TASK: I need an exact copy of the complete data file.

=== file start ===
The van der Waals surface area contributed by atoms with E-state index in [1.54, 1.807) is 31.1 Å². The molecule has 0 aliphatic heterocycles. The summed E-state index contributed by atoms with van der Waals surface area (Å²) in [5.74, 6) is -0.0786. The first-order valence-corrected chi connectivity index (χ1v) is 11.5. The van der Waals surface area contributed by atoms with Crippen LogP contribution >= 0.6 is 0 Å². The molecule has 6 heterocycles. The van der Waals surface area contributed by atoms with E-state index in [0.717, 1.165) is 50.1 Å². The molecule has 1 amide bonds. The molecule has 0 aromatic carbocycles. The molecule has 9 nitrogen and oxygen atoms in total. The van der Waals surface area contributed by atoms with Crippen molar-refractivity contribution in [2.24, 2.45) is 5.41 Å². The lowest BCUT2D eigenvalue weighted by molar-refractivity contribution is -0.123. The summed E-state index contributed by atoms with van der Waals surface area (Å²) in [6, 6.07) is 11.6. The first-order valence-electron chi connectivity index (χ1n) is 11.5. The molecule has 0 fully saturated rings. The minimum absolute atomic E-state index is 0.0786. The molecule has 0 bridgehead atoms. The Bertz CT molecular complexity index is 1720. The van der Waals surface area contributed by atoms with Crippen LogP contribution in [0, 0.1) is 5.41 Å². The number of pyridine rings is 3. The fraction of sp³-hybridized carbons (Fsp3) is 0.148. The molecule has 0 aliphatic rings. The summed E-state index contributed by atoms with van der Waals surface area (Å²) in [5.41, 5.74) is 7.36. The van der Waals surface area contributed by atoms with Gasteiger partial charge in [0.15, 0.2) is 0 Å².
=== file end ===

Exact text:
The van der Waals surface area contributed by atoms with E-state index in [1.54, 1.807) is 31.1 Å². The molecule has 0 aliphatic heterocycles. The summed E-state index contributed by atoms with van der Waals surface area (Å²) in [5.74, 6) is -0.0786. The first-order valence-corrected chi connectivity index (χ1v) is 11.5. The van der Waals surface area contributed by atoms with Crippen LogP contribution >= 0.6 is 0 Å². The molecule has 6 heterocycles. The van der Waals surface area contributed by atoms with E-state index in [0.717, 1.165) is 50.1 Å². The molecule has 1 amide bonds. The molecule has 0 aromatic carbocycles. The molecule has 9 nitrogen and oxygen atoms in total. The van der Waals surface area contributed by atoms with Crippen molar-refractivity contribution in [2.24, 2.45) is 5.41 Å². The lowest BCUT2D eigenvalue weighted by molar-refractivity contribution is -0.123. The summed E-state index contributed by atoms with van der Waals surface area (Å²) in [6, 6.07) is 11.6. The first-order valence-electron chi connectivity index (χ1n) is 11.5. The molecule has 0 fully saturated rings. The minimum absolute atomic E-state index is 0.0786. The molecule has 0 bridgehead atoms. The Bertz CT molecular complexity index is 1720. The van der Waals surface area contributed by atoms with Crippen LogP contribution in [0, 0.1) is 5.41 Å². The number of pyridine rings is 3. The fraction of sp³-hybridized carbons (Fsp3) is 0.148. The molecule has 0 aliphatic rings. The summed E-state index contributed by atoms with van der Waals surface area (Å²) in [5.41, 5.74) is 7.36. The van der Waals surface area contributed by atoms with Gasteiger partial charge in [0.15, 0.2) is 0 Å².